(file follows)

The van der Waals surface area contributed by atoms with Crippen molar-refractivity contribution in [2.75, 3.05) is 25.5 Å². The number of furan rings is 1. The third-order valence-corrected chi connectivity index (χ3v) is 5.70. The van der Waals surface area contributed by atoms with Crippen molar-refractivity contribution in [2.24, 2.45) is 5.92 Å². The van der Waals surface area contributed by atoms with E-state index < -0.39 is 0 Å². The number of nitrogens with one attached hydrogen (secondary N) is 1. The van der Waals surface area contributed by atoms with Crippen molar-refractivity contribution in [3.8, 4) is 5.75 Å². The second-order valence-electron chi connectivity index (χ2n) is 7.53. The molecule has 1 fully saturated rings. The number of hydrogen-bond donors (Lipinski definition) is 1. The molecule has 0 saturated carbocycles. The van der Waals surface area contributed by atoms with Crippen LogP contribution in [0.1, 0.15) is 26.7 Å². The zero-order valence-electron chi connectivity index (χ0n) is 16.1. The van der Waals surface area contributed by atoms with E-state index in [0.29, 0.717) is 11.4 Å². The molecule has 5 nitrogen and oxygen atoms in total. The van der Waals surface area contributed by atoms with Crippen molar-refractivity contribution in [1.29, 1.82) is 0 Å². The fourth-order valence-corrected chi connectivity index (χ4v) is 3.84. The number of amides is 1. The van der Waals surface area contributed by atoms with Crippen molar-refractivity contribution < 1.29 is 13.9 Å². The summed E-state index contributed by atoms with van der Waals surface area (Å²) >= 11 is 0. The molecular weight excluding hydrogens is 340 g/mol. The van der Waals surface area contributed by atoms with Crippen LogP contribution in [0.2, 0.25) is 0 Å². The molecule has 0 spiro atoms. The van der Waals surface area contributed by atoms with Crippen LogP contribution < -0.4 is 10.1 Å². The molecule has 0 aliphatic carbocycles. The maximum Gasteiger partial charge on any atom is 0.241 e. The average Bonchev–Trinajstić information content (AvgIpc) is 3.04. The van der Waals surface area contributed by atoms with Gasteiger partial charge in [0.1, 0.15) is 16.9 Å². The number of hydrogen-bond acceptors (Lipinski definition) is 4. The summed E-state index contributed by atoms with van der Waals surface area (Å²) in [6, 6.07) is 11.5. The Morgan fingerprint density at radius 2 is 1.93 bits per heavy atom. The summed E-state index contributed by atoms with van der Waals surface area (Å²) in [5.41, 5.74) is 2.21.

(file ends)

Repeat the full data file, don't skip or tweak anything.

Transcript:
The van der Waals surface area contributed by atoms with Crippen molar-refractivity contribution in [2.75, 3.05) is 25.5 Å². The number of furan rings is 1. The third-order valence-corrected chi connectivity index (χ3v) is 5.70. The van der Waals surface area contributed by atoms with Crippen molar-refractivity contribution in [2.24, 2.45) is 5.92 Å². The van der Waals surface area contributed by atoms with E-state index < -0.39 is 0 Å². The number of nitrogens with one attached hydrogen (secondary N) is 1. The van der Waals surface area contributed by atoms with Crippen molar-refractivity contribution in [3.8, 4) is 5.75 Å². The second-order valence-electron chi connectivity index (χ2n) is 7.53. The molecule has 1 fully saturated rings. The number of hydrogen-bond donors (Lipinski definition) is 1. The molecule has 0 saturated carbocycles. The van der Waals surface area contributed by atoms with Crippen LogP contribution in [0.1, 0.15) is 26.7 Å². The zero-order valence-electron chi connectivity index (χ0n) is 16.1. The van der Waals surface area contributed by atoms with E-state index in [0.29, 0.717) is 11.4 Å². The molecule has 5 nitrogen and oxygen atoms in total. The van der Waals surface area contributed by atoms with Crippen molar-refractivity contribution in [1.29, 1.82) is 0 Å². The fourth-order valence-corrected chi connectivity index (χ4v) is 3.84. The number of amides is 1. The van der Waals surface area contributed by atoms with Crippen molar-refractivity contribution < 1.29 is 13.9 Å². The summed E-state index contributed by atoms with van der Waals surface area (Å²) >= 11 is 0. The molecular weight excluding hydrogens is 340 g/mol. The van der Waals surface area contributed by atoms with Crippen LogP contribution in [0.2, 0.25) is 0 Å². The molecule has 0 spiro atoms. The van der Waals surface area contributed by atoms with Crippen LogP contribution < -0.4 is 10.1 Å². The molecule has 0 aliphatic carbocycles. The maximum Gasteiger partial charge on any atom is 0.241 e. The average Bonchev–Trinajstić information content (AvgIpc) is 3.04. The van der Waals surface area contributed by atoms with Gasteiger partial charge in [0.1, 0.15) is 16.9 Å². The number of hydrogen-bond acceptors (Lipinski definition) is 4. The summed E-state index contributed by atoms with van der Waals surface area (Å²) in [6, 6.07) is 11.5. The Morgan fingerprint density at radius 2 is 1.93 bits per heavy atom. The summed E-state index contributed by atoms with van der Waals surface area (Å²) in [5.41, 5.74) is 2.21.